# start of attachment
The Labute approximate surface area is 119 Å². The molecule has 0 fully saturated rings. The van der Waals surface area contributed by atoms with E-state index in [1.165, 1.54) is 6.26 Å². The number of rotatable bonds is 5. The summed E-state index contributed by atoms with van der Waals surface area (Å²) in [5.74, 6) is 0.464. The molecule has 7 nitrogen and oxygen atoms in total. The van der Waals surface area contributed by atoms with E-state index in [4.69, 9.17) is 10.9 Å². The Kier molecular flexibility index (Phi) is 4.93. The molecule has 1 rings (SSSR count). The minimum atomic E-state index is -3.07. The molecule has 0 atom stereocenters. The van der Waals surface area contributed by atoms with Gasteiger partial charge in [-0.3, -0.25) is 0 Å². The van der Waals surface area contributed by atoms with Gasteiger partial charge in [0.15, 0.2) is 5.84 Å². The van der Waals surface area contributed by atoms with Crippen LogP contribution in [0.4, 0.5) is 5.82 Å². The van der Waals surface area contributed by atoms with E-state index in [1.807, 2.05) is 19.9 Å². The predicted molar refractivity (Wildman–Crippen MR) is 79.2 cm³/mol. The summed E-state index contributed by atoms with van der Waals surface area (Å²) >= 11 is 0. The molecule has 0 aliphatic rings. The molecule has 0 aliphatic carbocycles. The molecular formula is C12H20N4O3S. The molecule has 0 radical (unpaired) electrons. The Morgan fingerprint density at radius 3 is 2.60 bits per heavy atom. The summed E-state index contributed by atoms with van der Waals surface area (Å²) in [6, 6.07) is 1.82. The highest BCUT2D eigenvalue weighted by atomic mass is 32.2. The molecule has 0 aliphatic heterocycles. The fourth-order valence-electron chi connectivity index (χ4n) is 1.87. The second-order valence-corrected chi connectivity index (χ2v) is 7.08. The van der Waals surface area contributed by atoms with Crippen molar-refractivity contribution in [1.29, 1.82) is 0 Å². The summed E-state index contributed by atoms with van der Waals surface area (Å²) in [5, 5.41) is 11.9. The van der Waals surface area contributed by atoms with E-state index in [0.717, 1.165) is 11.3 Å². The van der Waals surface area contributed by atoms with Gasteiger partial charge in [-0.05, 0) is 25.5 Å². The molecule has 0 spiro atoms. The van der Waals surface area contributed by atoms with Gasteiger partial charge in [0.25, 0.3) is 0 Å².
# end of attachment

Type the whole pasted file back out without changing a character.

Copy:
The Labute approximate surface area is 119 Å². The molecule has 0 fully saturated rings. The van der Waals surface area contributed by atoms with E-state index in [1.165, 1.54) is 6.26 Å². The number of rotatable bonds is 5. The summed E-state index contributed by atoms with van der Waals surface area (Å²) in [5.74, 6) is 0.464. The molecule has 7 nitrogen and oxygen atoms in total. The van der Waals surface area contributed by atoms with E-state index in [4.69, 9.17) is 10.9 Å². The Kier molecular flexibility index (Phi) is 4.93. The molecule has 1 rings (SSSR count). The minimum atomic E-state index is -3.07. The molecule has 0 atom stereocenters. The van der Waals surface area contributed by atoms with Gasteiger partial charge in [-0.3, -0.25) is 0 Å². The van der Waals surface area contributed by atoms with Gasteiger partial charge in [0.15, 0.2) is 5.84 Å². The van der Waals surface area contributed by atoms with Crippen LogP contribution in [0.4, 0.5) is 5.82 Å². The van der Waals surface area contributed by atoms with E-state index in [1.807, 2.05) is 19.9 Å². The predicted molar refractivity (Wildman–Crippen MR) is 79.2 cm³/mol. The summed E-state index contributed by atoms with van der Waals surface area (Å²) >= 11 is 0. The molecule has 0 aliphatic rings. The molecule has 0 aliphatic carbocycles. The molecular formula is C12H20N4O3S. The molecule has 0 radical (unpaired) electrons. The Morgan fingerprint density at radius 3 is 2.60 bits per heavy atom. The summed E-state index contributed by atoms with van der Waals surface area (Å²) in [6, 6.07) is 1.82. The highest BCUT2D eigenvalue weighted by atomic mass is 32.2. The molecule has 0 aliphatic heterocycles. The fourth-order valence-electron chi connectivity index (χ4n) is 1.87. The second-order valence-corrected chi connectivity index (χ2v) is 7.08. The van der Waals surface area contributed by atoms with Crippen molar-refractivity contribution in [1.29, 1.82) is 0 Å². The summed E-state index contributed by atoms with van der Waals surface area (Å²) in [5, 5.41) is 11.9. The van der Waals surface area contributed by atoms with E-state index in [0.717, 1.165) is 11.3 Å². The van der Waals surface area contributed by atoms with Gasteiger partial charge in [-0.05, 0) is 25.5 Å². The molecule has 0 spiro atoms. The van der Waals surface area contributed by atoms with Gasteiger partial charge in [0.25, 0.3) is 0 Å².